Is Egypt ready for democracy? The question itself is insulting, and I’m not even Egyptian.
The main concern? If Egyptian President Hosni Mubarak leaves immediately, and elections are held within two months, the government will be too fragile and Islamists will overtake Parliament, much like what happened after the Shah of Iran was overthrown in 1979.
But, as Michael Rubin, a scholar from the American Enterprise Institute argues in his short article for the New York Times’ Room for Debate section, “the two situations are not analogous.”
The Globe and Mail’s Doug Saunders agrees: “There’s zero chance of Egypt’s uprising turning into the 1979 Iranian revolution or the terrorist violence of Hamas,” he wrote in an article on Feb. 5, “there are no parties, and no Egyptian constituency of any size, seeking a theocracy.” They are two different situations, two unique uprisings of frustrated citizens.
The United States is moving much too slowly in the eyes of the millions that have gathered in Cairo’s Tahrir Square over the last two weeks, and in the eyes of many who are watching.
It’s hypocritical, really, to demand and forcibly try to institute democratic governments and reforms in countries like Iraq and Afghanistan, but to not fully support a nation when it tries to do the same on its own.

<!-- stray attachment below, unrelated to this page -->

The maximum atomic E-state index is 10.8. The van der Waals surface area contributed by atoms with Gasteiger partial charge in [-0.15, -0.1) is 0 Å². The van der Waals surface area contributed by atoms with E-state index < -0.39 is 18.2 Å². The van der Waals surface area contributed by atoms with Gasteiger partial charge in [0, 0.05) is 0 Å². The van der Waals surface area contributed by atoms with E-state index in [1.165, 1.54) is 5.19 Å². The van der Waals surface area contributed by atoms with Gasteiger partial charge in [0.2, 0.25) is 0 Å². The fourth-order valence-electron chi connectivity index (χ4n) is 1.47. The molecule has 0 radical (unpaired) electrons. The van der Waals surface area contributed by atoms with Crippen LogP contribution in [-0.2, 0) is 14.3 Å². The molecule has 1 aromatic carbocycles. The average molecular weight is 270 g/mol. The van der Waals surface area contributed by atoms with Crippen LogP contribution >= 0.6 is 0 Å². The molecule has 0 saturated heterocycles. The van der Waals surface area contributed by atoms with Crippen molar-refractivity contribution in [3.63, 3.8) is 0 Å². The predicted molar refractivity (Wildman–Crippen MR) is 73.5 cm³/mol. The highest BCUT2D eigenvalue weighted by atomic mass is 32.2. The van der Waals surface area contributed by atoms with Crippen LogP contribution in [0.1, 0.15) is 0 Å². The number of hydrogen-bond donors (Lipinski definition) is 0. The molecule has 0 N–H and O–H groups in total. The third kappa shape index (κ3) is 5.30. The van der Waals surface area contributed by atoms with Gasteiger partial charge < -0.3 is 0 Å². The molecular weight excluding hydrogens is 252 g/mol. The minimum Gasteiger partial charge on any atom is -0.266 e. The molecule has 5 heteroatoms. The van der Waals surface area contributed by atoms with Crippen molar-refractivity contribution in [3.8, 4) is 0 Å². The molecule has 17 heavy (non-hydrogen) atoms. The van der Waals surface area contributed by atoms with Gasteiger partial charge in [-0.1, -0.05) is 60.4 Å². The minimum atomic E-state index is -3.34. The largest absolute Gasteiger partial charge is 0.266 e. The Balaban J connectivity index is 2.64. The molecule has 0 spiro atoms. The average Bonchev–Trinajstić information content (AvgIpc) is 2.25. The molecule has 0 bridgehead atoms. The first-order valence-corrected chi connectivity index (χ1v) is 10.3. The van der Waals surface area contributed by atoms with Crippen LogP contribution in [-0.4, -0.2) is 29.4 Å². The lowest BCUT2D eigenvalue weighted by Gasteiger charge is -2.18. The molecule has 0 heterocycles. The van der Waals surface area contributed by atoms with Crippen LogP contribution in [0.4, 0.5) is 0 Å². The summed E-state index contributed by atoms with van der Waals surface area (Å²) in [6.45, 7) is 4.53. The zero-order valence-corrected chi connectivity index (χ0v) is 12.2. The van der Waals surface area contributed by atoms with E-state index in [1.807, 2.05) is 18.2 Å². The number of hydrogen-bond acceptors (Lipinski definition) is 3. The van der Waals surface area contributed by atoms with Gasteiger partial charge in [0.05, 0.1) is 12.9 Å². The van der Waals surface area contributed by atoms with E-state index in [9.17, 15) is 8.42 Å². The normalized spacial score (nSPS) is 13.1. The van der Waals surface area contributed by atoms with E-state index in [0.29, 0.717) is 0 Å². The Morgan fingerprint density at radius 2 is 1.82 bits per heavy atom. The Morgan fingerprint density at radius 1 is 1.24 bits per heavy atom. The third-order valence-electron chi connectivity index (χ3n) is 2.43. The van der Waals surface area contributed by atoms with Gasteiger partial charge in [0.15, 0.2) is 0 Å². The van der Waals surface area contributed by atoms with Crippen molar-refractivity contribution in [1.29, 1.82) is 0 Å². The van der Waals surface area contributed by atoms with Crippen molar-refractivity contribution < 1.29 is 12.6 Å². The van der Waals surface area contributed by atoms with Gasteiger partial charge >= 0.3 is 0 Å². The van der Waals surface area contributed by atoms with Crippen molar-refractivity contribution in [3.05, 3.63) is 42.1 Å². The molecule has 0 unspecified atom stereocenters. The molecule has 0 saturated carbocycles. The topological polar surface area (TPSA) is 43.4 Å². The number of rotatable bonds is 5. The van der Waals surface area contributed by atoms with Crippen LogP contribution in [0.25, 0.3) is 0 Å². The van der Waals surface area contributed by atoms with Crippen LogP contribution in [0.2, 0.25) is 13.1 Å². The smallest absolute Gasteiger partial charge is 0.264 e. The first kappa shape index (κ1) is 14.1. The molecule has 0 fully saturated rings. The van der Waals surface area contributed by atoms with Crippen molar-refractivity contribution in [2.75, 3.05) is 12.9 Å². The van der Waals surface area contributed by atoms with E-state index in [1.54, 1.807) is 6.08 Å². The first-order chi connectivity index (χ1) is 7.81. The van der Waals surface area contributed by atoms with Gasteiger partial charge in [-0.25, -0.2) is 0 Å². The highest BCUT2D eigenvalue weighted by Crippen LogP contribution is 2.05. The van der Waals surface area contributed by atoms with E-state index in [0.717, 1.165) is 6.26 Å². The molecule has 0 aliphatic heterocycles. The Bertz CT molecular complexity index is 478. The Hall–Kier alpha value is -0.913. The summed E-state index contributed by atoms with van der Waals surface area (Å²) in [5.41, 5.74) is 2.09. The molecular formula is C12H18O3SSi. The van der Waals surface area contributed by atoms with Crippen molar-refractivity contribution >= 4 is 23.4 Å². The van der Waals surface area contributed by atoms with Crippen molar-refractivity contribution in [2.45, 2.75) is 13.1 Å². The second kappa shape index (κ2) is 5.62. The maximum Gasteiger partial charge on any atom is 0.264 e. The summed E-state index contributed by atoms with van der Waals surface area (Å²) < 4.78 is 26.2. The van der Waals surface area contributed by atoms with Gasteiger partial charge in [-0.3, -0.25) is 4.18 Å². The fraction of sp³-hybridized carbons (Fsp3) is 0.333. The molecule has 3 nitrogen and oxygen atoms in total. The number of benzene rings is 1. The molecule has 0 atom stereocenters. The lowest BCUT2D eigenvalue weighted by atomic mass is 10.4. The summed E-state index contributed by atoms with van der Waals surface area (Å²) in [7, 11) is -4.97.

The message sent is almost this: the West will only accept democracy as safe and viable in the Middle East if it is involved in implementing and approving the leader. But, the Arab world doesn’t need another Hamid Karzai, and the Egyptian people can organize elections, reforms and a sound, stable democratic government on their own.
Egypt’s Muslim Brotherhood is the West’s number one source of fear. Their views on women’s rights and Israel are a source of great anxiety to the U.S. in particular, and rightfully so, they are abhorrent. But, as Saunders argues “those views are far more dangerous if they’re kept outside and left to fester in the darkness.”
The party has a presence and following in Egypt and excluding it completely and exclusively from talks would be wrong and dangerous. It would have a negative impact not only on Egypt’s exciting democratic future, but on the safety and national security of Western countries that, try as they may to stay out of this, may be seen as the meddlesome fist that tried to crush the Brotherhood’s momentum.